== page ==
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Thermocline processes in the tropical Pacific, and their role in decadal climate variability

Antonietta Capotondi

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The thermocline is the layer of the ocean that is characterized by large vertical temperature gradients. Thermocline variability can arise through subduction processes as well as baroclinic Rossby wave propagation, processes that have been invoked in several recent theories of decadal climate variability.In the Pacific, the thermocline exhibits two tropical centers of variability, at ~10S and 13N. A large fraction of the variance in these areas is characterized by long timescales, in the decadal range.

In this talk we investigate the origin of the centers of variability at 10S and 13N using the output from a numerical simulation performed with the NCAR ocean general circulation model (OGCM) forced with observed fluxes of momentum, heat and freshwater over the period 1958-1997. Both centers of variability are associated with first mode baroclinic Rossby waves forced by anomalous Ekman pumping. The waves propagate westward to the western boundary, and continue equatorward along the boundary.After reaching the equator, they propagate eastward along the equator, where they appear to produce a low-frequency modulation of the thermocline depth.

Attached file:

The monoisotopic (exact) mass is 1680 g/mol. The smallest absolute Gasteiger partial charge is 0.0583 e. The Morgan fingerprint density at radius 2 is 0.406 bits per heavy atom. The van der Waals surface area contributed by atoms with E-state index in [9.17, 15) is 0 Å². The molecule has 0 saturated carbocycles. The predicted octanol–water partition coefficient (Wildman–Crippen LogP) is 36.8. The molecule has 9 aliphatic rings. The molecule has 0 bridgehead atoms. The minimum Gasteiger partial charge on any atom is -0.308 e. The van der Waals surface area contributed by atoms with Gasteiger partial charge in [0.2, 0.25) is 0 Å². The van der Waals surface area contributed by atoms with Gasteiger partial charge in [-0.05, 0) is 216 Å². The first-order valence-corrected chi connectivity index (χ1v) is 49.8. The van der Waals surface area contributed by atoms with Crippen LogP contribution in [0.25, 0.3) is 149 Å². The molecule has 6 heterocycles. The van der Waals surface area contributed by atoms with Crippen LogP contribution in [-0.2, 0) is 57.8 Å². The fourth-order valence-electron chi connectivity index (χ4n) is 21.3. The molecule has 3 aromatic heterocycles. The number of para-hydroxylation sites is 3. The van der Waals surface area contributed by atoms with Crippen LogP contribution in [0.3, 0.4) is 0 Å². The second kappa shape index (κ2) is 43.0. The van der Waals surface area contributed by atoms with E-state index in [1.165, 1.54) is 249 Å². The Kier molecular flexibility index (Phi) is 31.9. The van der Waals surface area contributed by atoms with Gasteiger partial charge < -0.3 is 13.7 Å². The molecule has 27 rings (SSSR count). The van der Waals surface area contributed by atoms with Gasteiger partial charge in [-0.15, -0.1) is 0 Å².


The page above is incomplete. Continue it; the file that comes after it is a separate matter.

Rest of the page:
A simple Rossby wave model is used to examine which aspects of the forcing (amplitude, spatial and/or temporal coherency) are responsible for creating the large thermocline signals at 10S and 13N. At those latitudes, the thermocline slopes poleward in both hemispheres, so that meridional excursions of the thermocline can also give rise to large local changes in thermocline depth and temperature. The contribution of this process to the thermocline variability at 10S and 13N is also examined.

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14 Nov, 2001
2 PM/ DSRC 1D 403
(Coffee at 1:50 PM)
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